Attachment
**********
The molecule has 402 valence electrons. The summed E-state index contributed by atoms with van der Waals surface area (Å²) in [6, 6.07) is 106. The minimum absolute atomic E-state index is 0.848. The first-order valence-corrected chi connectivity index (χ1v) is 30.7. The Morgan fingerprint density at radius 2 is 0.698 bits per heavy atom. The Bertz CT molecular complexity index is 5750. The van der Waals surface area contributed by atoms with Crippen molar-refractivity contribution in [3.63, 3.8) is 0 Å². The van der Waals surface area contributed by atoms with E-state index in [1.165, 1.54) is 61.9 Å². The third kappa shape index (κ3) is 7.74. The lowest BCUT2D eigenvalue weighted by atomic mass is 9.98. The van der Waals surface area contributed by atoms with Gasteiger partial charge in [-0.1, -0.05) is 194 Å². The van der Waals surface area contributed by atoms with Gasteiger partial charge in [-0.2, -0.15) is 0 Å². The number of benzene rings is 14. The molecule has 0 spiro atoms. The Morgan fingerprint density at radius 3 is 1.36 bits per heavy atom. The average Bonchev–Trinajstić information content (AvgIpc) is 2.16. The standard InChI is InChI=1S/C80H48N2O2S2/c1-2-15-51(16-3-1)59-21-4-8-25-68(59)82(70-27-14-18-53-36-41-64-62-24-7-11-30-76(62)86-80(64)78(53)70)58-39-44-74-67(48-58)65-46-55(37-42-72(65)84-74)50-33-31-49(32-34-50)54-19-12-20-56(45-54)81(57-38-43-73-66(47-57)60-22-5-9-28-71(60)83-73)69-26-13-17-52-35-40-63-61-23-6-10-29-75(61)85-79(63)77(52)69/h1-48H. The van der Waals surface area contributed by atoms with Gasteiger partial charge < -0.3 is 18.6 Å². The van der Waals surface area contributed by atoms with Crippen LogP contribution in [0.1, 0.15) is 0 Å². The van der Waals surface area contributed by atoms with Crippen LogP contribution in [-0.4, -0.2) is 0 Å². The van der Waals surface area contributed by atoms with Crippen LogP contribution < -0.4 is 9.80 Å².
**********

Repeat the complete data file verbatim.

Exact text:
The molecule has 402 valence electrons. The summed E-state index contributed by atoms with van der Waals surface area (Å²) in [6, 6.07) is 106. The minimum absolute atomic E-state index is 0.848. The first-order valence-corrected chi connectivity index (χ1v) is 30.7. The Morgan fingerprint density at radius 2 is 0.698 bits per heavy atom. The Bertz CT molecular complexity index is 5750. The van der Waals surface area contributed by atoms with Crippen molar-refractivity contribution in [3.63, 3.8) is 0 Å². The van der Waals surface area contributed by atoms with E-state index in [1.165, 1.54) is 61.9 Å². The third kappa shape index (κ3) is 7.74. The lowest BCUT2D eigenvalue weighted by atomic mass is 9.98. The van der Waals surface area contributed by atoms with Gasteiger partial charge in [-0.1, -0.05) is 194 Å². The van der Waals surface area contributed by atoms with Gasteiger partial charge in [-0.2, -0.15) is 0 Å². The number of benzene rings is 14. The molecule has 0 spiro atoms. The Morgan fingerprint density at radius 3 is 1.36 bits per heavy atom. The average Bonchev–Trinajstić information content (AvgIpc) is 2.16. The standard InChI is InChI=1S/C80H48N2O2S2/c1-2-15-51(16-3-1)59-21-4-8-25-68(59)82(70-27-14-18-53-36-41-64-62-24-7-11-30-76(62)86-80(64)78(53)70)58-39-44-74-67(48-58)65-46-55(37-42-72(65)84-74)50-33-31-49(32-34-50)54-19-12-20-56(45-54)81(57-38-43-73-66(47-57)60-22-5-9-28-71(60)83-73)69-26-13-17-52-35-40-63-61-23-6-10-29-75(61)85-79(63)77(52)69/h1-48H. The van der Waals surface area contributed by atoms with Gasteiger partial charge < -0.3 is 18.6 Å². The van der Waals surface area contributed by atoms with Crippen LogP contribution in [0.1, 0.15) is 0 Å². The van der Waals surface area contributed by atoms with Crippen LogP contribution in [-0.4, -0.2) is 0 Å². The van der Waals surface area contributed by atoms with Crippen LogP contribution < -0.4 is 9.80 Å².